Celebrating 25 Years of AEWA
Over the past 25 years, a group of dedicated countries, organizations and people from across the African-Eurasian region have worked together in a common effort to protect migratory waterbirds and the habitats they need to survive. The work they have done collectively has been guided and carried out under the framework of an intergovernmental treaty called AEWA - the Agreement on the Conservation of African-Eurasian Migratory Waterbirds.
To mark the 25th Anniversary of the treaty, the AEWA Secretariat has put together this dedicated webpage, which brings together some of the history and highlights of the past 25 years of international waterbird conservation under AEWA. It also features an exciting new film that is being launched globally to coincide with the anniversary, which highlights the importance of a few of the critical waterbird sites found across the African-Eurasian Flyway. Last but not least, the visitor to this page will also find a growing collection of 25th Anniversary Statements by people that have helped shape and guide the work of the treaty to date.
The primary objective of AEWA is to protect waterbirds all along the African-Eurasian Flyway. Progressively many tools have been developed: guidelines on many issues including renewable energy and on the monitoring of waterbirds, to mention just two; international action plans for endangered species and more recently an Implementation Review Mechanism. The DNA of AEWA is clearly innovation and partnership, bringing together not only governmental authorities but also all stakeholders, from large NGOs to local partners. (Read more)
Dr. Jacques Trouvilliez, Executive Secretary of AEWA
Birth of a Treaty
A significant date in the development of the Agreement on the Conservation of African-Eurasian Migratory Waterbirds (AEWA) is 16 June 1995 – twenty-five years ago – when negotiators representing 54 governments signed the ‘Final Act’. The rest is – as they say – history. [Read more]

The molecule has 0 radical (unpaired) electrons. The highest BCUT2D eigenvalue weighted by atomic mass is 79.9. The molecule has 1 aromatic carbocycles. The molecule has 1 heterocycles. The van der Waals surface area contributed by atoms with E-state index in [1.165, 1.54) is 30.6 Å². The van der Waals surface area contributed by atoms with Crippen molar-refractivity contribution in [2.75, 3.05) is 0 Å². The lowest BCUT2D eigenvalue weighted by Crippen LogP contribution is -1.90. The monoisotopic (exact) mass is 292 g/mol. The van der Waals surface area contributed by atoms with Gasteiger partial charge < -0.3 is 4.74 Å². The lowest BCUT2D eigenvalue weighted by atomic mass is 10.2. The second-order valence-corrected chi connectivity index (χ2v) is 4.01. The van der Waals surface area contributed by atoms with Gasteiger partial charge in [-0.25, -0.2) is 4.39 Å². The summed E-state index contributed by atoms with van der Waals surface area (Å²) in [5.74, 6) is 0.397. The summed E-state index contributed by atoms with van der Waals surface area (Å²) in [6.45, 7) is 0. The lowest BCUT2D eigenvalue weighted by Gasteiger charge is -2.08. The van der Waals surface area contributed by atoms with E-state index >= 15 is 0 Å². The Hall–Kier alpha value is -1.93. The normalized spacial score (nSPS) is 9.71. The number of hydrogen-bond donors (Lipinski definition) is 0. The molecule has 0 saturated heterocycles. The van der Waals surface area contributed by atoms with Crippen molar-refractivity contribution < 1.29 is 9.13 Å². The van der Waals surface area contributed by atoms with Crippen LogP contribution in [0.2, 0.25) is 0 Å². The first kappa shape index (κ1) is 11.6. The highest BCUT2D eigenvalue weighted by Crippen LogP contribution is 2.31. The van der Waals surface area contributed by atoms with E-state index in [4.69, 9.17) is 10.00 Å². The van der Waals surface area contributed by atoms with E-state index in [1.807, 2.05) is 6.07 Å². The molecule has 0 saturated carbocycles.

People Behind AEWA
To mark the 25th Anniversary of the Agreement, the AEWA Secretariat has received statements from some of the key people who have helped shape the Agreement into what it is today, including from the two Honorary Patrons of AEWA. Their anniversary statements can be found below and more statements from across the flyway will be added to the dedicated 25th Anniversary Statements page over the course of the year. [Read more]
Take Part in the Conversation
Call for Cooperation
To coincide with the 25th Anniversary, the AEWA Secretariat and partners across the African-Eurasian Flyway developed a new ten minute film called “A Call for Cooperation: Saving the Places Migratory Birds Call Home”. The film was produced by the Cornell Lab of Ornithology’s Center for Conservation Media and showcases the importance and beauty of a number of critical sites for migratory waterbirds found across the African-Eurasian Flyway. [Read more]
History of AEWA
15 Years of AEWA
To mark the 15th anniversary of AEWA, Dr Gerard C. Boere, an official of the Dutch Environment Ministry, who was one of the main driving forces behind the Agreement, wrote a book: ‘The History of the Agreement on the Conservation of African-Eurasian Migratory Waterbirds’. The book covers the Agreement’s development and implementation in the period 1985-2000, within the broader context of waterbird and wetlands conservation.
Stories from the Flyway
20 Years of AEWA
To mark the 20th anniversary of the signing of AEWA, a commemorative coffee-table book entitled ‘Stories from the Flyway’ (‘Histoires de la voie de migration’) was produced by the AEWA Secretariat. The limited edition publication contains stunning photos of twenty key species listed in the Agreement’s appendices – all of them subject of species action or management plans and coordinated international efforts for their conservation or sustainable use. The idea behind the book was not only to present a selection of the spectacular waterbirds and their inspiring migrations covered by AEWA but also to highlight the extraordinary AEWA network: all the numerous people throughout the Agreement area who dedicate their efforts to these species.
25th Anniversary Mosaic : Arctic Tern © Sergey Dereliev, www.dereliev-photography.com; Cape Gannet © jacme31/Flickr.com; Eurasian Spoonbill © Anastasios Paul Leventis; White Stork © pixabay.com; Pink-footed Geese © Magnus Elander; Atlantic Puffin © pixabay.com; African Penguin © Sergey Dereliev, www.dereliev-photography.com; Black-tailed Godwit © Hans Overduin; Lesser Flamingos © Mark D. Anderson; Grey Crowned-crane © pixabay.com; Great White Pelicans © Sergey Dereliev, www.dereliev-photography.com; Northern Bald Ibis © Christoph Moning